Curtain rises on Memory! Film Festival
The 4th annual heritage cinema festival got under way in Yangon this weekend with a premier of the restored 1934 silent film Mya Ganaing (The Emerald Jungle), the oldest Myanmar film still in existence. The festival will continue through November 13.
THE curtain went up on the 4th Memory! International Film Heritage Festival at Nay Pyi Taw Cinema on November 4, with the Myanmar premiere of the restored 1934 silent film Mya Ganaing (The Emerald Jungle), the oldest Myanmar film still in existence.
The opening was attended by a host of special guests including French actress Catherine Deneuve, Myanmar actress Daw Swe Zin Htaik (Grace) and Michel Hazanavicius, Academy Awardwinning director of the 2011 silent film The Artist.
Severine Wemaere, founder of the non-profit organisation Memory Cinema, which organises the festival, said they had chosen to host the event in Myanmar because it is “a country of cinema”.
“Myanmar was a pioneer of filmmaking in Asia, and cinema is clearly in the DNA of the Myanmar people,” she said.
Mya Ganaing was restored earlier this year at the L’immagine Ritrovata of Cineteca di Bologna, a highly specialised film restoration laboratory in Bologna, Italy, and made its world premiere at the Locarno International Film Festival in Switzerland in August. Friday’s screening, which was accompanied by a live performance by Hein Tint and his Hsaing Waing ensemble, alongside musicians from Germany, was well-received by audience members. “We should definitely be preserving these older films because we can learn a lot from them,” said filmmaker La Min Oo after the screening. “Why would we want to keep this in the bin? It’s a great film … To think that they really went into the jungle to make this film, and the actors did all of their own stunts – it’s inspiring.”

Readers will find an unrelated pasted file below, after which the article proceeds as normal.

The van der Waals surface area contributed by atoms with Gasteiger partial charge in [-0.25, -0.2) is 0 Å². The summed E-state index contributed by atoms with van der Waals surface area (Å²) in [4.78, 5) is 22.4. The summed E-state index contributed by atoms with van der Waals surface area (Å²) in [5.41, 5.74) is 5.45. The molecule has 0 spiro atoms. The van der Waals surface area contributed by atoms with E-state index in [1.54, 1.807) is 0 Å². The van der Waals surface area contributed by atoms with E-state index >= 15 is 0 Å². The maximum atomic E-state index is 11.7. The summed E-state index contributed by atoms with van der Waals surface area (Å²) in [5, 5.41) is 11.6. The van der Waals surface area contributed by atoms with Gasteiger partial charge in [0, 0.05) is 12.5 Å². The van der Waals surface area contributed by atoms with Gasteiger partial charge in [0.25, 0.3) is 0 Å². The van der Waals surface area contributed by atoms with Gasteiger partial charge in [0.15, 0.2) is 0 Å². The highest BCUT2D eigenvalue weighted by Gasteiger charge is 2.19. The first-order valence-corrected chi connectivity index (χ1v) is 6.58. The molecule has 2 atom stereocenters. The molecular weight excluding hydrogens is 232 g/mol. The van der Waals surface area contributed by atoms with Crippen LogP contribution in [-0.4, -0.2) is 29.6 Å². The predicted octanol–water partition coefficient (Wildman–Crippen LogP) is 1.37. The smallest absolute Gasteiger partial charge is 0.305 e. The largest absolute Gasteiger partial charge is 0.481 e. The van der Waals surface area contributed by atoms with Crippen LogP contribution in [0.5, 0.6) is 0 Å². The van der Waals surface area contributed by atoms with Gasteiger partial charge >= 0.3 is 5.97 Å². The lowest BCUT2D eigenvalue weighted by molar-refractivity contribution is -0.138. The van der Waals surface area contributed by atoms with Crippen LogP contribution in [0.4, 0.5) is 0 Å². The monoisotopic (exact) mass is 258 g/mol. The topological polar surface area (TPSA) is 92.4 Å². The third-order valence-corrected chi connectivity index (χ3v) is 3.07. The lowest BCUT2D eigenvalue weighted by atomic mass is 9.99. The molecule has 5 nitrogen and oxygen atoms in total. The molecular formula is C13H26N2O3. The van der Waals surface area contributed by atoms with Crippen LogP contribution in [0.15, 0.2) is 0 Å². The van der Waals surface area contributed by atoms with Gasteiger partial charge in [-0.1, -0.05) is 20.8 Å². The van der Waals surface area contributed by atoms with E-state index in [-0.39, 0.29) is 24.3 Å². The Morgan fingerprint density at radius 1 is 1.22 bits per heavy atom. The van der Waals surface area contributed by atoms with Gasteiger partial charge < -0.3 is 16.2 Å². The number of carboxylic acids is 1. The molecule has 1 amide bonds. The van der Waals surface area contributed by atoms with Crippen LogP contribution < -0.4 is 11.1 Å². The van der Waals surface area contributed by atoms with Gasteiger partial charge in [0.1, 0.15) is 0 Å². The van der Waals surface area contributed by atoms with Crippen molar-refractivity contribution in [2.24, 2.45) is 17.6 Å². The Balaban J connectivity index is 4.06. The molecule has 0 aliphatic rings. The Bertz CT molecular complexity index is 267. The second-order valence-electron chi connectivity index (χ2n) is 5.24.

But he added that the Myanmar film industry had made little progress since the 1930s.
“Once you’ve seen [Mya Ganing], you don’t need to watch any Myanmar films that are currently being made, because they’re still the same … Even though this is a silent film, story structure-wise and dialogue-wise, they haven’t changed,” he said.
Charles Bonhomme, head of cooperation at the French embassy, which sponsors the festival, said Myanmar’s film heritage is an important part of its culture and should be preserved.
“Somebody from the audience … was the great grand-daughter of the main actor in [Mya Ganaing]. She had heard about the movie all her life, but it was the first time she had ever seen it. Mya Ganaing is well-known in Myanmar, but most people have never seen it. I’m happy that this treasure has now been returned to them,” he said.
The Memory! International Film Festival runs until November 13 at Nay Pyi Taw Cinema and Waziya Cinema. Around 60 international classic films will be on show, as well as Myanmar films Yadanabon (Treasure Trove, 1953) and Che Phawa Daw Nu Nu (Tender are the Feet, 1972).
Events so far have included an unprecedented outdoor screening of Charlie Chaplin’s Modern Times and Michel Hazanavicius’ The Artist in Mahabandoola Park on November 6.
Catherine Deneuve talks to fans during the opening of the fourth Memory! International Film Heritage Festival at Nay Pyi Taw Cinema on November 4.